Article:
Oil spill didn’t hurt seagrass-dwelling juvenile fish

Gulf fishes’ health remains unknown

Young fish remained abundant last summer and fall in some areas of the Gulf of Mexico that were slammed by the catastrophic 2010 BP oil spill, a new analysis finds. The finding runs counter to initial expectations of huge losses, especially among fish born during or shortly after the April 20, 2010 well blowout.

STILL SWIMMING Research vessels in the Gulf of Mexico find that 20 types of fish, including pipefish of the genus Syngnathus (shown), were at least as abundant during and after the 2010 Deepwater Horizon spill as compared with previous years. KIKE CALVO VWPics/SuperStock

F. Joel Fodrie of the University of North Carolina at Chapel Hill and Kenneth Heck Jr. of the University of South Alabama Dauphin Island Sea Lab tallied numbers of juveniles retrieved by research vessels between mid-July and October 31, 2010. The abundance of these youngsters offered one gauge of whether eggs and larval fish had taken a big, deadly hit from early exposure to hydrocarbons spewed during the months-long spill.

Among 20 types of fish most commonly found in seagrass meadows — natural nurseries in the northern Gulf — juveniles of a dozen types were present in numbers notably higher than during the previous four years. For the remaining eight types of fish, Fodrie and Heck found that 2010 post-spill catch rates were “statistically indistinguishable” from earlier years. The pair detailed their findings online July 6 in PLoS ONE.

The research vessels collected almost 170,000 individual fish over the past five years, representing 86 different types, in trawl nets towed through seagrass beds. The 2010 average of 1,989 fish per kilometer constituted an increase of 84 percent over the average from similar trawls by the research ships over the previous four years. Such large trawl yields following the spill probably reflect a reduction in fishing pressure owing to a wide post-spill ban on commercial harvests, Heck says. Initial fishery closures began May 2 (12 days after the blowout) and continued in some places through April 19, 2011 (9 months and 4 days after the well was capped).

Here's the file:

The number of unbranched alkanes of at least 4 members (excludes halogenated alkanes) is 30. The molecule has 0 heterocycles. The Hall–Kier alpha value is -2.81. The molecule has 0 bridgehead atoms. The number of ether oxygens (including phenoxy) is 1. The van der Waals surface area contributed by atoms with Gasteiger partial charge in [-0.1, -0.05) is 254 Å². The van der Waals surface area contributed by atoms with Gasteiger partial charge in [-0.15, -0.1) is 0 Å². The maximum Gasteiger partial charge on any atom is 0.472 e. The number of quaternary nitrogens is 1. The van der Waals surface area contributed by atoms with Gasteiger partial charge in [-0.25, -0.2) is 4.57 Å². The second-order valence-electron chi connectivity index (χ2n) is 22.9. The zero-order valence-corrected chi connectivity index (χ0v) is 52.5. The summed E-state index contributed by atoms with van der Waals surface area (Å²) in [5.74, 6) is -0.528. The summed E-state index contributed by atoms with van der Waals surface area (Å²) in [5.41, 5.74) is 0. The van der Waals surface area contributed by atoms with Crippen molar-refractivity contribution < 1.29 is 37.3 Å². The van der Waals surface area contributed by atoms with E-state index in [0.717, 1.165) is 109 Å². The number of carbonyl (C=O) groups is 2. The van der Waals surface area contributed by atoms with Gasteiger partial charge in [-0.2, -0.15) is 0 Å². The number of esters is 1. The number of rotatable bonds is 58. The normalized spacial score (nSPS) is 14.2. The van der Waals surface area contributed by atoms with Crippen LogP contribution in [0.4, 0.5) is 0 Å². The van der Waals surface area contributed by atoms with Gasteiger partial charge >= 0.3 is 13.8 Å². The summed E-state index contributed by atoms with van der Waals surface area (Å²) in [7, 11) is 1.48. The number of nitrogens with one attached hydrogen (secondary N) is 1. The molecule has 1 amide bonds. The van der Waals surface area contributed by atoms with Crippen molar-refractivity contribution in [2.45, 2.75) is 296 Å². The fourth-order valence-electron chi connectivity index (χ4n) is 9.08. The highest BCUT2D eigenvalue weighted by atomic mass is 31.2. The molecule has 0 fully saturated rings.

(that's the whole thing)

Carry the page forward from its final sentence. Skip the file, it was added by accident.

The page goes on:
Still unknown, the researchers acknowledge, is the health of fish reared in polluted regions of the Gulf. “Our initial results don’t show cause for concern,” Heck says. “But we don’t know what we’re going to see in a few years in terms of their growth or survival.” Indeed, he notes, “there’s reason to believe, from some prior work, that there may be delayed effects.”

Janet Raloff is the Editor, Digital of Science News Explores, a daily online magazine for middle school students. She started at Science News in 1977 as the environment and policy writer, specializing in toxicology. To her never-ending surprise, her daughter became a toxicologist.

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